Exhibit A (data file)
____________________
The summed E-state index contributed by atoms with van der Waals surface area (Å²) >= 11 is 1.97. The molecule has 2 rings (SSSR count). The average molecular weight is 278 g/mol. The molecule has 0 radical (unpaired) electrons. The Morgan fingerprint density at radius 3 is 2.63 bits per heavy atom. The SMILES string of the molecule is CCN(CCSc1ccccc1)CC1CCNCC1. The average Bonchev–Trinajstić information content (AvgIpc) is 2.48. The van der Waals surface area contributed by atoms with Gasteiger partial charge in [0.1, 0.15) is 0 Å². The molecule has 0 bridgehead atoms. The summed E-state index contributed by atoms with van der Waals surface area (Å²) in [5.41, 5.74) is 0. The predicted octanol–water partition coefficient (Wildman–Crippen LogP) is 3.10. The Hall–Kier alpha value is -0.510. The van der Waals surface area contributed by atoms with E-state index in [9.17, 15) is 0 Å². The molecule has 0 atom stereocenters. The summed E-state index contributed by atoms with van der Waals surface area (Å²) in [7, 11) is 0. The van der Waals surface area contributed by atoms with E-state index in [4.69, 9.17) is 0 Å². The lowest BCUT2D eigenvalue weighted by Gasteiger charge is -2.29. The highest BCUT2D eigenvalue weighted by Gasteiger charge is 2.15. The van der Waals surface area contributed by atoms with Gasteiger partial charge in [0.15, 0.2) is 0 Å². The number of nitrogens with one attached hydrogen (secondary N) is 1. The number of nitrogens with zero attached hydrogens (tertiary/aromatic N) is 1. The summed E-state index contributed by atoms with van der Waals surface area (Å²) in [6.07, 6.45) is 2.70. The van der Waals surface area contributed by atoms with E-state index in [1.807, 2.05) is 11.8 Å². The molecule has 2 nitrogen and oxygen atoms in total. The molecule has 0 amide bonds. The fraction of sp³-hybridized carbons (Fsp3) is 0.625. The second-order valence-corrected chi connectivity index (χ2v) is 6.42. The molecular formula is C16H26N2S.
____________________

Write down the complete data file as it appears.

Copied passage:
The summed E-state index contributed by atoms with van der Waals surface area (Å²) >= 11 is 1.97. The molecule has 2 rings (SSSR count). The average molecular weight is 278 g/mol. The molecule has 0 radical (unpaired) electrons. The Morgan fingerprint density at radius 3 is 2.63 bits per heavy atom. The SMILES string of the molecule is CCN(CCSc1ccccc1)CC1CCNCC1. The average Bonchev–Trinajstić information content (AvgIpc) is 2.48. The van der Waals surface area contributed by atoms with Gasteiger partial charge in [0.1, 0.15) is 0 Å². The molecule has 0 bridgehead atoms. The summed E-state index contributed by atoms with van der Waals surface area (Å²) in [5.41, 5.74) is 0. The predicted octanol–water partition coefficient (Wildman–Crippen LogP) is 3.10. The Hall–Kier alpha value is -0.510. The van der Waals surface area contributed by atoms with E-state index in [9.17, 15) is 0 Å². The molecule has 0 atom stereocenters. The summed E-state index contributed by atoms with van der Waals surface area (Å²) in [7, 11) is 0. The van der Waals surface area contributed by atoms with E-state index in [4.69, 9.17) is 0 Å². The lowest BCUT2D eigenvalue weighted by Gasteiger charge is -2.29. The highest BCUT2D eigenvalue weighted by Gasteiger charge is 2.15. The van der Waals surface area contributed by atoms with Gasteiger partial charge in [0.15, 0.2) is 0 Å². The number of nitrogens with one attached hydrogen (secondary N) is 1. The number of nitrogens with zero attached hydrogens (tertiary/aromatic N) is 1. The summed E-state index contributed by atoms with van der Waals surface area (Å²) in [6.07, 6.45) is 2.70. The van der Waals surface area contributed by atoms with E-state index in [1.807, 2.05) is 11.8 Å². The molecule has 2 nitrogen and oxygen atoms in total. The molecule has 0 amide bonds. The fraction of sp³-hybridized carbons (Fsp3) is 0.625. The second-order valence-corrected chi connectivity index (χ2v) is 6.42. The molecular formula is C16H26N2S.